State v. Slappy, 522 So. 2d 18, 22 (Fla. 1988); see Slappy v. State, 503 So. 2d 350 (Fla.App. 1987).

In the transcript of the proceedings below, the prosecutor asked no questions during the initial voir dire examination, and when the supplemental jurors were introduced, the prosecutor asked only one question before exercising his first and only peremptory challenge of the entire voir dire process. The question was both desultory and insufficient to establish any specific bias on the part of the jurors. "I don't know if you asked this, Judge. I would ask you to inquire of either of these two folks whether or not any of their friends or families have been similarly charged. I don't know if you did."

Once a prima facie case of discriminatory peremptory challenge has been made, the reason given must relate to the juror or the case. The prosecutor's desultory voir dire, uninvolved demeanor, and failure to pursue a studied or deliberate course of questioning regarding specific bias, together with his stated reasons that the challenge was made in anger, are enough to fulfill the requirements of Batson, Wheeler and Slappy. See also People v. Hall, 35 Cal. 3d 161, 197 Cal. Rptr. 71, 74, 672 P.2d 854, 857 (1983) (peremptories must be based on grounds reasonably related to case on trial or for reasons of specific bias); People v. Fuller, 136 Cal. App. 3d 403, 186 Cal. Rptr. 283, 299 (1982) (relevant indicia of group bias includes "desultory questioning" indicating no intent to impanel members of the minority race); People v. Johnson, 22 Cal. 3d 296, 148 Cal. Rptr. 915, 916, 583 P.2d 774, 775 (1978) (reason insufficient as a matter of law).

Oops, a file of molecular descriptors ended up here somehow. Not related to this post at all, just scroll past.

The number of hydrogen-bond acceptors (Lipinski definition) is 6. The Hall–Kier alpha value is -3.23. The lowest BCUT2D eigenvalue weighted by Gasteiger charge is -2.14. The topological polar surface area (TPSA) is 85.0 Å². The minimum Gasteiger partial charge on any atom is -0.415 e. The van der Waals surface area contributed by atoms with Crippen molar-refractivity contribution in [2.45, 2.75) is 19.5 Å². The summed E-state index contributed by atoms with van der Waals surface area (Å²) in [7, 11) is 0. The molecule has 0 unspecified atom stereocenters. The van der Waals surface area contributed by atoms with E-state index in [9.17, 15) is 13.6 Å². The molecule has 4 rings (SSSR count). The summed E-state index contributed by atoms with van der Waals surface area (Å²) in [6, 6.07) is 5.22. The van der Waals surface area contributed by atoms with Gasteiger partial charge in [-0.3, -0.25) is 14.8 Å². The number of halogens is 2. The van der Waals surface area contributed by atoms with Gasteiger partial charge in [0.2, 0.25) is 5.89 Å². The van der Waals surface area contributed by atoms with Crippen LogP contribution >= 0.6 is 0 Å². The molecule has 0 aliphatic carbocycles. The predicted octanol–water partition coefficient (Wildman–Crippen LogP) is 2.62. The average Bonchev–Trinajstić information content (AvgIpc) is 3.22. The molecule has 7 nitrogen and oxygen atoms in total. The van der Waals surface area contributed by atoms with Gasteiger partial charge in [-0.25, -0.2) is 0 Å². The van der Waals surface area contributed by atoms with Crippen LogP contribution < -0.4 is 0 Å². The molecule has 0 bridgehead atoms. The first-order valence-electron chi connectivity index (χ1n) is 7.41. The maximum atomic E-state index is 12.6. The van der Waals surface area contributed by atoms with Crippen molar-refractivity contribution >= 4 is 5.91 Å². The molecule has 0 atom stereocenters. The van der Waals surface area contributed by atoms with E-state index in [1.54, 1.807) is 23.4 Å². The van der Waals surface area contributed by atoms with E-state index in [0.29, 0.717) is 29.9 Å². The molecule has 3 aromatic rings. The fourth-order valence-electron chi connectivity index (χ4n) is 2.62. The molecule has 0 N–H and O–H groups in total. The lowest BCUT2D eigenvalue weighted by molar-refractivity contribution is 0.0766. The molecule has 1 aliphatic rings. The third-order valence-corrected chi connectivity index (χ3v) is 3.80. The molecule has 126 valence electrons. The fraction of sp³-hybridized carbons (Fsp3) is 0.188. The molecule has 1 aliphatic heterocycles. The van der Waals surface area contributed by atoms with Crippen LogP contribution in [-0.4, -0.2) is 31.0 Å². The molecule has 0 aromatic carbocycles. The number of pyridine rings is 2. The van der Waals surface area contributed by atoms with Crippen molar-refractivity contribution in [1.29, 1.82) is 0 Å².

In the case before us today, the prosecutor claimed that the only reason for the peremptory challenge was that he was angry at defense counsel. However, his anger resulted from defense counsel's insistence on the inclusion of the juror because the juror was Hispanic. Thus the fact that the juror was Hispanic was the ultimate predicate for the prosecutor's peremptory challenge. This reason for exclusion of the juror is neither neutral nor legitimate. Therefore, we hold that race was an indirect but significant reason for the peremptory challenge and vacate defendant's conviction. The matter is remanded for a new trial.

ZIMMERMAN, J., and BILLINGS, Court of Appeals Judge, concur.

STEWART, J., does not participate herein; BILLINGS, Court of Appeals Judge, sat.

HALL, Chief Justice (dissenting):

I do not join the Court in its assessment of the facts.

At the hearing conducted pursuant to this Court's remand, the prosecutor testified that his exercise of the peremptory challenge in question was not racially motivated. Rather, he explained that he was motivated by deep feelings against defense counsel engendered by a lengthy and heated exchange between them concerning the propriety of handpicking supplemental prospective jurors from the master jury list on the express basis of race.

In addition to the excerpts of the prosecutor's testimony set forth in the majority opinion, the following excerpt more clearly establishes his motivation in exercising the peremptory challenge: